Judge says John Travolta can't stop alleged gay lover from spilling secrets

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Image Credit: Gabriel Olsen/Getty Images

A California appeals court judge made a ruling on Tuesday that said actor John Travolta can no longer prevent former employee and alleged former gay lover Douglas Gotterba from telling his side of the story in court.

Gotterba worked for Travolta’s aircraft company Alto in the 1980s, until he reached a written termination agreement with the business in 1987. The pilot claims that his six-year working relationship with Travolta developed into something much more personal, and nearly 25 years later, he decided to “tell the story of his life and those involved in it.”

After Gotterba gave an interview to The National Enquirer and announced plans to release a book, Travolta’s attorney sent the pilot cease-and-desist letters claiming Gotterba was breaching a confidentiality provision in his original termination agreement. But Gotterba and his lawyer called the documents inauthentic, saying the paperwork in question was an early draft of the agreement. Gotterba sued Travolta and Alto, seeking a judge’s opinion about which agreement was valid and whether or not confidentiality was really enforceable.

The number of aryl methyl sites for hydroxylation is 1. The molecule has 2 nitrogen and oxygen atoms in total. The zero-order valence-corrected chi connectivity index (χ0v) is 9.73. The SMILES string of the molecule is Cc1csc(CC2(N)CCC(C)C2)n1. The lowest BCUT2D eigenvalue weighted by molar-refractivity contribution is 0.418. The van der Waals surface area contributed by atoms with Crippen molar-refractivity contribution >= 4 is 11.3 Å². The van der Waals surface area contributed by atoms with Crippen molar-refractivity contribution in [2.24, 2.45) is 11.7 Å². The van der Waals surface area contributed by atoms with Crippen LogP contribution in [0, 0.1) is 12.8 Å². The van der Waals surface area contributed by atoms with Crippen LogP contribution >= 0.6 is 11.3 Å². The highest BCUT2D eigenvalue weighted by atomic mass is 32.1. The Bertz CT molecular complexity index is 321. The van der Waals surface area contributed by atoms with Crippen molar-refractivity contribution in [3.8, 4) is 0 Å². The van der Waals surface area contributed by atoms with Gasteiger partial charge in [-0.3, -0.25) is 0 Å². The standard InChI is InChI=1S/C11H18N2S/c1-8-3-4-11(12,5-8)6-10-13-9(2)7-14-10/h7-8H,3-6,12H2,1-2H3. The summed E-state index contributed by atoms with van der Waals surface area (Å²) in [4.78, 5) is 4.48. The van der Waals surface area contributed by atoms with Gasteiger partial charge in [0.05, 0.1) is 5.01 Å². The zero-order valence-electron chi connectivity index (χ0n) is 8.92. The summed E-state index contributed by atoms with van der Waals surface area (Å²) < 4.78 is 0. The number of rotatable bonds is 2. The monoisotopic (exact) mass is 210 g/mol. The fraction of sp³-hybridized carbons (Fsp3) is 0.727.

However, a special California law created to protect First Amendment rights continued the legal back and forth—Alto responded with an anti-SLAPP motion asserting Travolta’s right to petition and further questioned whether or not Gotteba’s lawsuit was based upon the cease-and-desist letters alone, or the larger confidentiality disagreement. On Tuesday, California appeals court Presiding Justice Arthur Gilbert ruled in Gotteba’s favor, stating that the lawsuit was based on “the validity of the asserted termination agreements.” According to court documents, Gilbert added, “Although the prelitigation letters may have triggered Gotterba’s complaint and may be evidence in support of the complaint, they are not the basis of the complaint.”

Gilbert concluded that if Travolta had won, the decision “would lead to the absurd result that a person receiving a demand letter threatening legal action for breach of contract would be precluded from seeking declaratory relief to determine the validity of the contract. Declaratory relief would be limited to situations where the parties have not communicated their disagreement.”

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